Wednesday, 16 January 2013
Because earthquakes are really dinosaur ghosts...
One of those friends that is really only a facebook friend - you know, the ones you haven't actually seen or talked to in years - posted a question I'm certain was meant to be humorous this afternoon. "If ghosts exist why aren't there dinosaur ghosts?"
A valid question.
Someone replied, "I think there are. They're called earthquakes."
Instantly, Foucault was gone and in his place was a herd (is it a herd with dinosaurs? a pack? a pride? lol) of dinosaur ghosts tramping about, leaving destruction in their wake. While the destruction would of course be horrible, the image was undeniably humorous, especially since all of my dinosaurs resembled Little Foot, Ducky, Spike, and Sarah. I didn't forget Petrie. He's just not big enough for stomping. I digress.
This whimsical diversion may seem detached from anything of consequence, but it got me thinking - always a danger, I know - what makes something real?
I'm a writer. The places, people, and events that I devise are mere imaginings. Or at least they are in one sense. To me, they are as real as the coffee table next to me where I've thrown Foucault to avoid "accidentally" spilling my turkey soup on it. Are they real? If not when I imagine them, do they become real when I write about them? When what I write about them is published? When they become characters in a film?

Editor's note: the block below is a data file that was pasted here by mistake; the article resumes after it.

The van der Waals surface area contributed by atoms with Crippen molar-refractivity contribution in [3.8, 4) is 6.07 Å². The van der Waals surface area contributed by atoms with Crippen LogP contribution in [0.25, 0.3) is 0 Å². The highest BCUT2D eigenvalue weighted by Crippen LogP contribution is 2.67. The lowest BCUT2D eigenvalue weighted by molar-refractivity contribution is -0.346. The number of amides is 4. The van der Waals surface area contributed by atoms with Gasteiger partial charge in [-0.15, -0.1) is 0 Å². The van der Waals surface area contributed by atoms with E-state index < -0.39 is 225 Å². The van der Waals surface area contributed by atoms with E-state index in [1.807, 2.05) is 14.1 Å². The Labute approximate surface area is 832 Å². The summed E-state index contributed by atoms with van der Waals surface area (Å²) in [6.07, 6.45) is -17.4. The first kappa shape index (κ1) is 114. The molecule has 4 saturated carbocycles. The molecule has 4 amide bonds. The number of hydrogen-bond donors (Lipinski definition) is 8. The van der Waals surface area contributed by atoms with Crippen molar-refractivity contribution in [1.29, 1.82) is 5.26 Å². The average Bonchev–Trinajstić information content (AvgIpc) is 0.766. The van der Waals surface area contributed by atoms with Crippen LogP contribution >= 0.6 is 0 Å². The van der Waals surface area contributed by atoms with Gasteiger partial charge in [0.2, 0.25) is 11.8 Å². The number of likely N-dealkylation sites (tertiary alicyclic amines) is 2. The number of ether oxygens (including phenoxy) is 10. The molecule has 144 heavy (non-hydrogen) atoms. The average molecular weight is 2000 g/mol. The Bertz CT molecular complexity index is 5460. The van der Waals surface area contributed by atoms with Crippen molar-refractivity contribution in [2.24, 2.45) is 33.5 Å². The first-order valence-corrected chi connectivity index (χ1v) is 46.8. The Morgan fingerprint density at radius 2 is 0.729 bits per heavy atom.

A little while ago I was listening to a song on Youtube and in the comments there was a heated debate between two of the commenters. One clearly believed in God, although whether he was Christian, Jewish, or Muslim I couldn't say. The other, clearly did not. The one that didn't made a statement that struck me as odd. He said, "You have a right to believe God exists if you want, but you're wrong. It's just an illusion that can't be proved. You can't see it or touch it, it's not real."
Why not? What makes something real? And who decides it?
Clearly I've been reading too much Foucault, but why can't Alice in Wonderland be as real as the Statue of Liberty? To me, something doesn't have to be corporeal or even visible to be real. If I can imagine it, it's real. Sometimes the imagined becomes real. I'm sure that the Statue of Liberty was imagined before it was built. Sometimes, it's real simply because you imagine it to be.
Being able to believe in the imagined is something you need as a writer. When writing academically imagination is discouraged to a large extent and I've struggled throughout my (albeit brief) academic career, with the need to prove, substantiate, and demonstrate. I don't disagree that this should be part of academia, but sometimes when I'm reading Foucault I'm wishing for a herd of dinosaur ghosts with all my soul.
I believe in ghosts. I believe in Neverland. I believe in dreams, imagination, and flying. I believe in superheroes. I believe that what I create can't be touched, but can be real. I believe that not everything real must be rational. I believe that someday the Remnants shall walk.